Bank sends customers' pay stubs to wrong party

PIPEDA Case Summary #2002-28

[Principles 4.3 and 4.7, Schedule 1; and section 5(3)]

Complaint

A husband and wife complained that a bank had improperly disclosed their personal information, specifically pay stubs, to a third party through the mail.

Summary of Investigation

The complainants had submitted to the bank in question certain documentation, including pay stubs, in the process of applying for debt reduction under the Canada Student Loan Program. A few weeks later they got a call from a person unknown to them in another part of the province, informing them that somehow their pay stubs had been enclosed in a letter that he had received from the bank. After notifying the complainants, this third party returned their pay stubs to them.

The bank did not dispute the complainants' allegation, but rather explained that the documentation had been misdirected as the result of a clerical error. A clerk had inadvertently put the complainants' pay stubs into the envelope intended for the other person. The bank sent letters of apology both to the complainants and to the third party and, as a goodwill gesture to the complainants', waived the husband's student loan payment for one month. The complainants were satisfied with this response by the bank.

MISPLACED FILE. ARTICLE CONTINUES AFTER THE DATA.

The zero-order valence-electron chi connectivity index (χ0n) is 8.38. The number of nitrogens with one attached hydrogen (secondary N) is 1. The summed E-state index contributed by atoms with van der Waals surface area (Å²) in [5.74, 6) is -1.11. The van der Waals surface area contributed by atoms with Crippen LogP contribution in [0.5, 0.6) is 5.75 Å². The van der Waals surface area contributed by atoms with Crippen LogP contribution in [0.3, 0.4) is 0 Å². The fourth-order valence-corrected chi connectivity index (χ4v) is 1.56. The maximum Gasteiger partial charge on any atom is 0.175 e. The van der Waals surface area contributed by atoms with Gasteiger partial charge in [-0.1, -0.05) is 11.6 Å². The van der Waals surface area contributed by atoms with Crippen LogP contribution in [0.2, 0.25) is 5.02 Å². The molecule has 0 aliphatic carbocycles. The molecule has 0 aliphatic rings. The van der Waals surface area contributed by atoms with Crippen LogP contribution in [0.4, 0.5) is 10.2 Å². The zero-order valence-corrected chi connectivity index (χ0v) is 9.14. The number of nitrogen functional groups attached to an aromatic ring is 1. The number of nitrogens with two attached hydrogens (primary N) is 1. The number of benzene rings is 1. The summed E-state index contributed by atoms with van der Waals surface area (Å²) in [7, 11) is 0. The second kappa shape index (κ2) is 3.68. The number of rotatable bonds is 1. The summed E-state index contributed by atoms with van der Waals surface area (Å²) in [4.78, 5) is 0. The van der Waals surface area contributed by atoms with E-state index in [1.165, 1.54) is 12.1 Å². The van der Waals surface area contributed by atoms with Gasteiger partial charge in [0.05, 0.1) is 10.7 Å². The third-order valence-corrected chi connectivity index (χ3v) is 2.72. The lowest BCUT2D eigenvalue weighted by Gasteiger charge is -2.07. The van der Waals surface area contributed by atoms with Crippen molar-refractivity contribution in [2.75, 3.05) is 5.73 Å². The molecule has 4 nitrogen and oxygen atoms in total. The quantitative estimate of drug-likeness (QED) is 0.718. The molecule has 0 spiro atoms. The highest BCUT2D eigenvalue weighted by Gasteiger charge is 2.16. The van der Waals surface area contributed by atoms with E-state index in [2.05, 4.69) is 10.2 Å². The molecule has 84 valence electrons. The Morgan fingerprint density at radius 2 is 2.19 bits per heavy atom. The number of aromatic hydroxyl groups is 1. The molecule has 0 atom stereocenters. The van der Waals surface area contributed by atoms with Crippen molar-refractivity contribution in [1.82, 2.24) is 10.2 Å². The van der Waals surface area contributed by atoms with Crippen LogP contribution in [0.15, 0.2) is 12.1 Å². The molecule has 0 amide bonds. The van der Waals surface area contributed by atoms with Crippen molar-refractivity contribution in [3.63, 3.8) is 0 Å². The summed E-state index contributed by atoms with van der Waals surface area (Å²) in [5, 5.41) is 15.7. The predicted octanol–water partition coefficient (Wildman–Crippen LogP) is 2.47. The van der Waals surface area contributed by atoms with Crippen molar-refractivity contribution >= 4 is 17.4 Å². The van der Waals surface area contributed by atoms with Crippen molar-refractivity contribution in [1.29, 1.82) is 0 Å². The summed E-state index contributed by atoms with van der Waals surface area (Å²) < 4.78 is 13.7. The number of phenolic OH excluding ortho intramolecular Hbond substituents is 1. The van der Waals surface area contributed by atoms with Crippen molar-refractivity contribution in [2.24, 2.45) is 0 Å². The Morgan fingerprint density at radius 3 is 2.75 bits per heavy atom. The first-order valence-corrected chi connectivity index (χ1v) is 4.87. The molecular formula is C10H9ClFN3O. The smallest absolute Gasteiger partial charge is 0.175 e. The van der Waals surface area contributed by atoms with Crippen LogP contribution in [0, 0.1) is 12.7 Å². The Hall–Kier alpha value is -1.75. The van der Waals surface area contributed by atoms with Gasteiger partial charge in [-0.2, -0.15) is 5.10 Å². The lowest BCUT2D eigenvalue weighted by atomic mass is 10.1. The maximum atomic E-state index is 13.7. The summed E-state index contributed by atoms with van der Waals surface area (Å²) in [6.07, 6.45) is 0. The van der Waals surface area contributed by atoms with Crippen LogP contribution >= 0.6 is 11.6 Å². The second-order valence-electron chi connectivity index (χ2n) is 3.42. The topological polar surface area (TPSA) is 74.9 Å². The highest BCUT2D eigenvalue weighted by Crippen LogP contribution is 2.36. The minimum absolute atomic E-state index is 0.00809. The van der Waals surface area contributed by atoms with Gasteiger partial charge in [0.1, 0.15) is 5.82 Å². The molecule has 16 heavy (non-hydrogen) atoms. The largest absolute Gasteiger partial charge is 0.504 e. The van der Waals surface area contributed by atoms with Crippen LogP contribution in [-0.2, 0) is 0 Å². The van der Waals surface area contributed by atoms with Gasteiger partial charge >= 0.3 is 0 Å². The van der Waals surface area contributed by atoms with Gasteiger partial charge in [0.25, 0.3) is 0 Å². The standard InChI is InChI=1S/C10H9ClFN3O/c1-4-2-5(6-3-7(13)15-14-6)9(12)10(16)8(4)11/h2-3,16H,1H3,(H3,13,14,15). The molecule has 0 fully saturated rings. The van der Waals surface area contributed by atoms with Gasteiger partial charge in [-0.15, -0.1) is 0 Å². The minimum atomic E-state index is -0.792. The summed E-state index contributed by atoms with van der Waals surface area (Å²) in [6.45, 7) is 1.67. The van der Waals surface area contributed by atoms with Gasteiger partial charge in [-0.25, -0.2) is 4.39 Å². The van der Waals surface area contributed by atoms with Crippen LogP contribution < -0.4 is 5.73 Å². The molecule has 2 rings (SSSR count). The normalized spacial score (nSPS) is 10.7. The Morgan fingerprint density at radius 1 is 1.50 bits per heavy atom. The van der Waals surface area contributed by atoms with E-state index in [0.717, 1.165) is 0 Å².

Commissioner's Findings

Issued January 4, 2002

Jurisdiction: As of January 1, 2001, the Personal Information Protection and Electronic Documents Act applies to federal works, undertakings, or businesses. The Commissioner had jurisdiction in this case because banks are federal works, undertakings, or businesses, as defined in the Act.

Application: Principle 4.3 states that the knowledge and consent of the individual are required for the collection, use, or disclosure of personal information. Principle 4.7 states that personal information must be protected by security safeguards appropriate to the sensitivity of the information. Section 5(3) states that an organization may collect, use, or disclose personal information only for purposes that a reasonable person would consider appropriate in the circumstances.

The facts being undisputed, the Commissioner determined that the bank had improperly disclosed the complainant's personal information, albeit inadvertently, to a third party and thus had failed to protect the information with appropriate safeguards. He was also of the view that a reasonable person would not have considered the disclosure appropriate in the circumstances. He found therefore that the bank was in contravention of Principles 4.3 and 4.7 and section 5(3) of the Act.

The Commissioner concluded that the complaint was well-founded.

Further Considerations

To prevent further errors of the same kind, the bank in question has instituted what it calls a "double verification process" for handling documentation to be mailed to customers. Initially, the person responsible for gathering the documentation makes a check to ensure that the right documents are assigned to the right intended recipient. Then, in the mailroom, after an address envelope has been placed on a given envelope, but before the envelope is sealed, a second check is done to ensure that the correct documentation is in the correct envelope.

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